by the court of quarter sessions te show
cause why they should net be disbarred
for contempt of court in making this pub
lication. They duly appeared and avow
ed their responsibility for the article and
their readiness te make geed the charge
befcrs a jury, saying that itwas'pnblishcd
solely in their capacity as conductors of a
newspaper, in geed faith, without malice,
and for the public geed.
Notwithstanding this defense, the court
of quarter sessions adjudged them guilty
of professional misbehavior, and ordered
their names stricken from the roll of attor
neys. A writ of error te review the con
viction was then sued out of the supreme
court, before which the case was argued
by able counsel, among whom was Alex
ander K. McCIurc, of the Philadelphia
Time, in behaif of the appellants.
That court has new unanimously re
versed the summary conviction for con'
tempt, and has ordered that the editors of
the Lancaster Intelligence!: be restored
te the bar. If their publication concern
ing the judges of the court of quarter ses
sions was libelous, they can only be pun
ished therefer in an action triable before a
jury; and they have proclaimed their
ability te establish the truth of the charges
which they made whenever required te de
se in such a proceeding. But an attorney
cannot be summarily disbarred for pub
lishing with geed motives and for justifia
ble cuds that which he believes te be tnic
about the judiciary.
Indeed, Chief Justice bltarswoed, who
delivers the opinion of the court, gees
much further than this, and holds that un
der our elective system, attorneys arc
bound te make public any acts which they
believe te constitute judicial misconduct.
He says :
" It is new the right and duty of a law
yer te bring te the notice of the people,
wne elect the judges, every instance of
what he believes te be corruption or par
tisanship. Ne class of the community
ought te be allowed freer scope in the ex
pression or publication of opinion as te the
capacity, impartiality, or integrity of
judges than members of the bar. They
have the best opportunities of observing
and forming a correct judgment. They
arc in constant attendance en the courts.
Hundreds of these who are called en te
vote never enter a court room, or if
they de il is only at intervals as jurors,
witnesses or parties. Te say that an -attorney
can only act or speak en this sub
ject under liability te be called te account,
and te be deprived of his profession and
livelihood by the judge or judges whom he
may consider it his duty te attack and ex
pose is a position tee monstrous te be en
tertained for a moment under our present
Seldom does an appellate tribunal find
occasion te condemn the action of the
court below in language se severe as this ;
but the condemnation was righteously de
served. We rejoice at the wise and just decision
which the supreme court of Pennsylvania
has rendered in this case. It is a bold and
comprehensive assertion of some of the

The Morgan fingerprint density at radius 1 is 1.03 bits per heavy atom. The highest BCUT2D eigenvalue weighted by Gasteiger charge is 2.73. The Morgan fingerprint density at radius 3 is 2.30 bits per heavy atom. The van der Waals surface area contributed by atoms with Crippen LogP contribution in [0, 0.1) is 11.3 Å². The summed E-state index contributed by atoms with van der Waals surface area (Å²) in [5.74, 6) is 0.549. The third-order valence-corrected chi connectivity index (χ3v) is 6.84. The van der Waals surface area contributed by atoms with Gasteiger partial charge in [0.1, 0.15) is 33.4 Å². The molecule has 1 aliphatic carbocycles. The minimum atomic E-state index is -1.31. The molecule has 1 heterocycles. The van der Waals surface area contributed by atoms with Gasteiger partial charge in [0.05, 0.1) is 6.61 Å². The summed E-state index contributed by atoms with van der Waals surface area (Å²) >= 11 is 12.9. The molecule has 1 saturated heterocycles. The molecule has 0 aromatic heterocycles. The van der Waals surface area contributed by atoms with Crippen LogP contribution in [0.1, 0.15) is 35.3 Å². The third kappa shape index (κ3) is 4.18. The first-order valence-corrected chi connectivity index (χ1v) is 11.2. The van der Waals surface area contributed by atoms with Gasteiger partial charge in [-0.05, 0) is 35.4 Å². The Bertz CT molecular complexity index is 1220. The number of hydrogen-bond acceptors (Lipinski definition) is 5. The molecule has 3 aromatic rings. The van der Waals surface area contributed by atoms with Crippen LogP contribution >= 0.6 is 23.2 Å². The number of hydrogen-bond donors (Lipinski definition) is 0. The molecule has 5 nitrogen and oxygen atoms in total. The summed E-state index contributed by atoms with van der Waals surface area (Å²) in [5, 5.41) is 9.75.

principles which lie at the foundation of
liberty of speech, and the freedom of the
press in this country. And we are glad
that our neighboring commonwealth, like
icw j. eik, uus u cuuib ei just resort IJUIUK.
te recognize and rebuke any attempt te
restrict the rights of the people as guaran
teed by the fundamental law.
A Fearless Press Vindicated.
Mechanicsburg Independent Journal.
The valiant editors of the Lancaster In
telligencer have at last been vindicated
by the highest judicial tribunal iu the
state. It will be remembered that Messrs.
Stcinman and Hensel, both members of
the Lancaster bar, were disbarred by Judge
Patterson for publishing in their paper (the
Intelligencer) an article reflecting en
the integrity of the court. The
case was argued before the supreme
court at its last session in Harris
burg. The decision was delivered by
Chief Justice sharswoed, and orders
that the complainants be restored te the
bar and the costs of the proceedings be
paid by the county of Lancaster. The
opinion of the court is that the ground as
sumed by Judge Patterson is a
" position tee monstrous te be en
tertained for a moment under our
present system." Thus has a fearless
press again been vindicated against the
"caprice or prejudice, or individual rc
santment " of a petty judicial officer, and
the sovereign authority of Pennsylvania
respected. Messrs. Stcinman and Hensel
also have our congratulations upon this
happy ending of their judicial persecu
tion. STA'i'K ITEMS.
Themas Corcoran, aged 14 years, was
killed by a coal car at Matt eh Chunk yes
terday. II. B. Wright addressed a mass meeting
iu Scranton yesterday, proclaiming himself
the people's candidate for Congress. He
came attended by a body guard of five
hundred from Wilkesbarre, but there were
very few Scranton workingmen in the
On the Cincinnati express, which passed
through here en its way West, ever the
Pennsylvania railroad, at 11:30 last night,
were seventy-six Philadelphia Republi
can repeaters en their way te vote in Indi
ana. They were in charge of Captain Gil
ligau, a member of the lower house of the
last state Legislature.
The new Northwestern insane assylum,
at North "Warren, was dedicated yesterday.
The dedicatory services were in the theatre
of the new building, Governer Heyt presid
ing. The governor made a congratulatory
address and was followed by Francis Wells
of Philadelphia, General James A. Beaver,
Judge Wetniere, Hen. A. N. Perrin, of
litusvillc, Hen. S. R. Masen, et Mercer,
and Dr. Cerwin, of Harrisburg. The ser
vices closed with a banquet, served in the
Sunderland building by the ladies of War
ren. The building isproneunced the finest
of the kind en the continent. Cost $900.
000. A VutchcreU Crew.
Particulars of the butchery of the crew
of the schooner Espcranza by natives of
the Solemon Islands, show that the ves